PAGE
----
Quick multiple choice question
a.) A long few weeks for a corporate road warrior
b.) The route my lost luggage took to get home from Atlanta
c.) A great opportunity to rack up frequent flyer miles
d.) Mardy Fish's US Open Series summer schedule
If you answered D...well, at least you know what kind of website you're on.
The top American, ranked 8th in the world, is actually scheduled to play every single week of the Olympus US Open Series in a bid to maintain his ranking, bank some cash and get match tough before the US Open at the end of the summer. This means Fish will lace up his K-Swiss sneaks in Atlanta, Los Angeles, Washington DC, Montreal, Cincinnati and Winston-Salem before making a run at the big prize in the Big Apple.
The USTA's US Open Series cannily created a stateside "tennis season" with its run of summer blue hardcourt events. Tennis Channel and ESPN2 will split the lion's share of the coverage with the finals largely falling into a consistent time slot every Sunday afternoon from here until the US Open. The Series is tied together with a bonus points system giving the Series champion the opportunity to earn up to an extra million dollars for winning the US Open. Given its only major competition (until the NFL kicks up) is sleepy mid-season baseball, the only logical reason the US Open Series hasn't gained more traction is that it just came ten years too late.
|Andy & Andre|
But let's be fair, the US men haven't been alone in their inability to boost the Series. Venus and Serena Williams have certainly been the dominant personalities of the US Open Series era, but guess how many titles they've claimed in US Open Series events since it was created in 2004. Three? Four? How about none. The Sisters Sledgehammer have made a career out of peaking at the majors, but they've made no dent on the US summer hardcourt swing. In fact, the US Open itself is a Belgian protectorate, what with Kim Clijsters and Justine Henin claiming five of the last eight ladies' titles at Flushing Meadows.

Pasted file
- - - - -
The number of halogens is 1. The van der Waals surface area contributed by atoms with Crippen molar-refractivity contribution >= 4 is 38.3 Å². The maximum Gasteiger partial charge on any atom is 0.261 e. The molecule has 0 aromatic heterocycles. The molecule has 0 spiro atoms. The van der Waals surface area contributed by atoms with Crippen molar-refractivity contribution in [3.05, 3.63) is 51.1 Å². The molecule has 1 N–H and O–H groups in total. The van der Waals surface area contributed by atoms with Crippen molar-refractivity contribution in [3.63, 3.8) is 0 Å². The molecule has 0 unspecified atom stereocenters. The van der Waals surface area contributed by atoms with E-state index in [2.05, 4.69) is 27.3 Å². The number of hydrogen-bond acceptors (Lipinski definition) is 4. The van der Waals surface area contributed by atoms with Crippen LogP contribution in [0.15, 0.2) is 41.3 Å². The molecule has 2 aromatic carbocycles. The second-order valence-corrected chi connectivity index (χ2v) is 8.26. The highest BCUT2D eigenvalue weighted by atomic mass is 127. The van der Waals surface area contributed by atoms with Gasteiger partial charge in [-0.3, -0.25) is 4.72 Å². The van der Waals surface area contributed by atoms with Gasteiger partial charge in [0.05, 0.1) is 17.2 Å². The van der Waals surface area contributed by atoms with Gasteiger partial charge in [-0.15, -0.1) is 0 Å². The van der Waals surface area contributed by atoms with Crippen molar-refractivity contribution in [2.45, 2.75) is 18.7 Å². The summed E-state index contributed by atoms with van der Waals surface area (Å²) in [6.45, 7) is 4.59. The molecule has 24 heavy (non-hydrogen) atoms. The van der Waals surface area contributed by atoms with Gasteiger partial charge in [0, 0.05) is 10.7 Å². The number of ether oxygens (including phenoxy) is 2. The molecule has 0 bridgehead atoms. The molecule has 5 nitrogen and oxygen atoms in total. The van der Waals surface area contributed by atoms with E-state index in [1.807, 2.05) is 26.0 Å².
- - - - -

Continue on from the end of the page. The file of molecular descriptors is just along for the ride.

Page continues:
|2007 New Haven champion, James Blake|
That's the other problem the US Open Series faces; not only can it not depend on a stable of homegrown superstars, but the boldfaces from Europe only play as much as they have to. Being mandatory Masters events means that Novak Djokovic, Rafael Nadal and Roger Federer will make their annual pilgrimages to Cincinnati and Canada, but that's about it. With the most important swing of the year, points, cash and prestige-wise behind them following the nearly back-to-back majors at Roland Garros and Wimbledon, they tend to stay back in Europe to rest, go on holiday or generally lie in wait until things get serious in August.
What does that mean to you, the fan? Well, if you live in one of the cities where an event is taking place, it's thrilling to have the carnival of pro tennis making a whistlestop in your town. If you're on the couch, it's a big, fat blah. Now, there are the hardcore among us who love the history of the Stanford event, or want to see if Argentina can field a fourth consecutive champion in DC, or frankly, could give a rat's ass where the tourney is or who's playing in it as long as they get to see compelling tennis.
|Ryan Sweeting in Atlanta|
Truth be told though, without Sampras or Agassi, Rafa or Nole or the Williamses in any significant fashion, the US Open Series is just not to going to pop on the radar of the average sports fan. In a sport where you can't root for the uniform, you're forced to root for the guy or girl inside of it. Ask Joe Sports Fan off the street about Mardy Fish and he'll likely retort with a crack about Mardi Gras. The venerable Indianapolis tournament is already gone, New Haven's men's tourney has been shipped to North Carolina and sharks are circling to buy some of these prime summer weeks on the calendar and move events abroad. Think it can't happen? Witness Germany after the Graf/Becker era.
What was once dubbed the greatest road trip in sports is beginning to look more like a sputtering puddlejumper every day. How do we fix it? Simple: We need stars, end of story. That'll make this next bit of advice counter-intuitive, but forget Nadal and Federer. They've made their schedules and will play out their storied careers catching tan during the non-Mandatory portions of the US Open Series. With that acknowledged, we've got to make sure the next generation of stars is giving a serious look to the US summer hardcourts.
World No. 1 Caroline Wozniacki has had great success playing the circuit as have Andy Murray and Juan Martín del Potro. That's a good start, but we've got to make sure that the Bernard Tomics, Grigor Dimitrovs, Milos Raonics, Ryan Harrisons, Sabine Lisickis, Petra Kvitovas and Caroline Garcias are dreaming about spending their summers stateside. We've got to make sure that the next round of players who will drive the ATP and WTA tours are going to commit to the US Open Series so that the fans (and the attention they bring) can follow. I mean, let's face it, Mardy Fish can only cover so much ground by himself.